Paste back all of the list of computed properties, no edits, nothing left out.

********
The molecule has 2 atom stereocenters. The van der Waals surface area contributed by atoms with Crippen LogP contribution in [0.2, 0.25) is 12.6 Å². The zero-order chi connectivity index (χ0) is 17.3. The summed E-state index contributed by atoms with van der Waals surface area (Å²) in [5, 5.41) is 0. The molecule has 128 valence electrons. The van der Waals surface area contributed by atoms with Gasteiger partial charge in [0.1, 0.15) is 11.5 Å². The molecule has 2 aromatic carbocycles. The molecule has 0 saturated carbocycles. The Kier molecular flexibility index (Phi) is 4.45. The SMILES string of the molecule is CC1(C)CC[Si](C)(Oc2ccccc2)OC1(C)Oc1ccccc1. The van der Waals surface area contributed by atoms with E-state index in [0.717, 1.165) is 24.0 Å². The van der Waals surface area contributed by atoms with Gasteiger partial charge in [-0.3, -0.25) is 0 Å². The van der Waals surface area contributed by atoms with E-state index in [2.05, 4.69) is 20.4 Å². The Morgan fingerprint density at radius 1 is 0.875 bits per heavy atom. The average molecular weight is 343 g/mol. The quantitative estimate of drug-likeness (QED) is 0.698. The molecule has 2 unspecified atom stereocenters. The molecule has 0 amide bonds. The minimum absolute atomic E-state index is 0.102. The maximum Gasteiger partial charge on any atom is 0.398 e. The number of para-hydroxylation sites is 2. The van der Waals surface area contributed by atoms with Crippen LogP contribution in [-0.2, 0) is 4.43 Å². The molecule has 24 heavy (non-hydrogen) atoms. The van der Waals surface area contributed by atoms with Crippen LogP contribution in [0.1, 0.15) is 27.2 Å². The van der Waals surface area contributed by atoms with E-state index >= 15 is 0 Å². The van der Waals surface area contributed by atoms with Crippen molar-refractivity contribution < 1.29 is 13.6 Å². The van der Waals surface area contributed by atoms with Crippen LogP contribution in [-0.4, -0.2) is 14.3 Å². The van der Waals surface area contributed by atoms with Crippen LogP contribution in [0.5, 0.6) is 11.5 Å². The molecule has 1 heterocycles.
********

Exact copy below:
The molecule has 2 atom stereocenters. The van der Waals surface area contributed by atoms with Crippen LogP contribution in [0.2, 0.25) is 12.6 Å². The zero-order chi connectivity index (χ0) is 17.3. The summed E-state index contributed by atoms with van der Waals surface area (Å²) in [5, 5.41) is 0. The molecule has 128 valence electrons. The van der Waals surface area contributed by atoms with Gasteiger partial charge in [0.1, 0.15) is 11.5 Å². The molecule has 2 aromatic carbocycles. The molecule has 0 saturated carbocycles. The Kier molecular flexibility index (Phi) is 4.45. The SMILES string of the molecule is CC1(C)CC[Si](C)(Oc2ccccc2)OC1(C)Oc1ccccc1. The van der Waals surface area contributed by atoms with E-state index in [0.717, 1.165) is 24.0 Å². The van der Waals surface area contributed by atoms with Gasteiger partial charge in [-0.3, -0.25) is 0 Å². The van der Waals surface area contributed by atoms with E-state index in [2.05, 4.69) is 20.4 Å². The Morgan fingerprint density at radius 1 is 0.875 bits per heavy atom. The average molecular weight is 343 g/mol. The quantitative estimate of drug-likeness (QED) is 0.698. The molecule has 2 unspecified atom stereocenters. The molecule has 0 amide bonds. The minimum absolute atomic E-state index is 0.102. The maximum Gasteiger partial charge on any atom is 0.398 e. The number of para-hydroxylation sites is 2. The van der Waals surface area contributed by atoms with Crippen LogP contribution in [-0.2, 0) is 4.43 Å². The molecule has 24 heavy (non-hydrogen) atoms. The van der Waals surface area contributed by atoms with Crippen LogP contribution in [0.1, 0.15) is 27.2 Å². The van der Waals surface area contributed by atoms with E-state index >= 15 is 0 Å². The van der Waals surface area contributed by atoms with Crippen molar-refractivity contribution < 1.29 is 13.6 Å². The van der Waals surface area contributed by atoms with Crippen LogP contribution in [-0.4, -0.2) is 14.3 Å². The van der Waals surface area contributed by atoms with Crippen LogP contribution in [0.5, 0.6) is 11.5 Å². The molecule has 1 heterocycles.